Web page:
The recently published retail conduct risk outlook from the FSA is the first major publication from the regulator with Martin Wheatley’s signature on it.
Wheatley will head the new regulator, the Financial Conduct Authority, in about a year’s time. As the outlook is the FSA’s view of potential dangers up to 18 months ahead, does it give some clues to his thinking?
My interpretation is the FCA will concentrate far more on the retail sales of the banks as it expects the retail distribution review to sort out most of the worries about IFAs.
Wheatley’s foreword to the document gives little away but the accompanying press release is more forthcoming, in which he says: “Consumers rely on financial firms and their products to provide them with vital services – literally the means to run their lives.”
He recognises that, for most of us, the utility aspect of financial services – bank accounts, credit cards and insurance – is the most important. He goes on to say that consumers worry they “aren’t being sold the right products”, and the risk outlook will help firms “understand how to avoid the bear traps of designing products for maximum profit but little benefit to customers”.
This relates to research in the outlook document that says consumers see the banks as employing pushy sales tactics, regardless of a consumer’s situation, with the priority on the sale rather than service.
At the risk outlook launch, Wheatley is reported as saying that free banking is an “outmoded concept” that “doesn’t really work”. He went on to say that if the banks are providing free services, they are being subsidised elsewhere, in part by cross-selling.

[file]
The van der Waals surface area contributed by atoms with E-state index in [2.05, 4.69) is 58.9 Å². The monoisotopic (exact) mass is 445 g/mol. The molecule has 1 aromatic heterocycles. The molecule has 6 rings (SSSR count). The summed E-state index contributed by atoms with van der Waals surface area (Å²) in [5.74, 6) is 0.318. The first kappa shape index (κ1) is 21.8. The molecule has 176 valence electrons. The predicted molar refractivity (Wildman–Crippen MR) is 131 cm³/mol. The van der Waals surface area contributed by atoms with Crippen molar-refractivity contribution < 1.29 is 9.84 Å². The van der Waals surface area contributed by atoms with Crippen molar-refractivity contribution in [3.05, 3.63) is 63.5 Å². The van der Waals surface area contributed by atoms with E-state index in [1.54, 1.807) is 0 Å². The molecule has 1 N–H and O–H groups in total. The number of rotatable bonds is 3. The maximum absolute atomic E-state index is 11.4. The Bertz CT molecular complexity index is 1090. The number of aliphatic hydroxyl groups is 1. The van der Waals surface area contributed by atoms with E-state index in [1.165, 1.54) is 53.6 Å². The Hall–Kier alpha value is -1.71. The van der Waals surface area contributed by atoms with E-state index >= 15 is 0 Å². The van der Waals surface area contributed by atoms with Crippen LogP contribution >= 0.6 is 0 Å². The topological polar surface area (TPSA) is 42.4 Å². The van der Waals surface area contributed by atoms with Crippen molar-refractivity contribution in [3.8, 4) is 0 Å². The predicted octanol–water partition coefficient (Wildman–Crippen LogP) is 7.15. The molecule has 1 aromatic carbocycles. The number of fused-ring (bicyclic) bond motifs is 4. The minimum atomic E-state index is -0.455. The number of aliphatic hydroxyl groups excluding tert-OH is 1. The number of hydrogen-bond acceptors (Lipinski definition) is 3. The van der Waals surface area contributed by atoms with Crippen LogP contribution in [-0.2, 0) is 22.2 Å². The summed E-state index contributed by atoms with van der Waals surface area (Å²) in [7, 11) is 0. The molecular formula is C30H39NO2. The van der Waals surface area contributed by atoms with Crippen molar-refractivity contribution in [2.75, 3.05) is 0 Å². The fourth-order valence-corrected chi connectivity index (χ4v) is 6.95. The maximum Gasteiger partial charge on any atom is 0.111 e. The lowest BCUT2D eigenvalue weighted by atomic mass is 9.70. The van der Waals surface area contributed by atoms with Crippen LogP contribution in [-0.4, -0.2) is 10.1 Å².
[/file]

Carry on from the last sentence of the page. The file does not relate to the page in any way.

The Independent Commission on Banking, chaired by Sir John Vickers, also identified cross-selling of high-margin products to subsidise wider service provision as a problem for the banks.
The argument then goes that this carries a big risk of misselling if incentives to staff encourage them to concentrate on the sale rather than suitability.
Bonuses and commission have also come under the FSA microscope and the regulator has just finished a year-long thematic study into financial incentives paid to direct salesforces, which decided that action is necessary.
The FCA seems to have concluded that the RDR will address past problems with independent advice and that banking is where it must now focus, targeting complex products that have been missold because of inappropriate incentives.
Wheatley’s preference looks like an end to free banking, with bank accounts realistically priced to make the basic business model sustainable and a clampdown on high bonuses paid to staff to sell riskier products.
This will mean less pressure on bank staff to cross-sell and on customers to buy. For IFAs, this may also go some way to redress the imbalances they see in the RDR.
John Howard is special adviser to Huntswood and former chairman of the Financial Services Comsumer Panel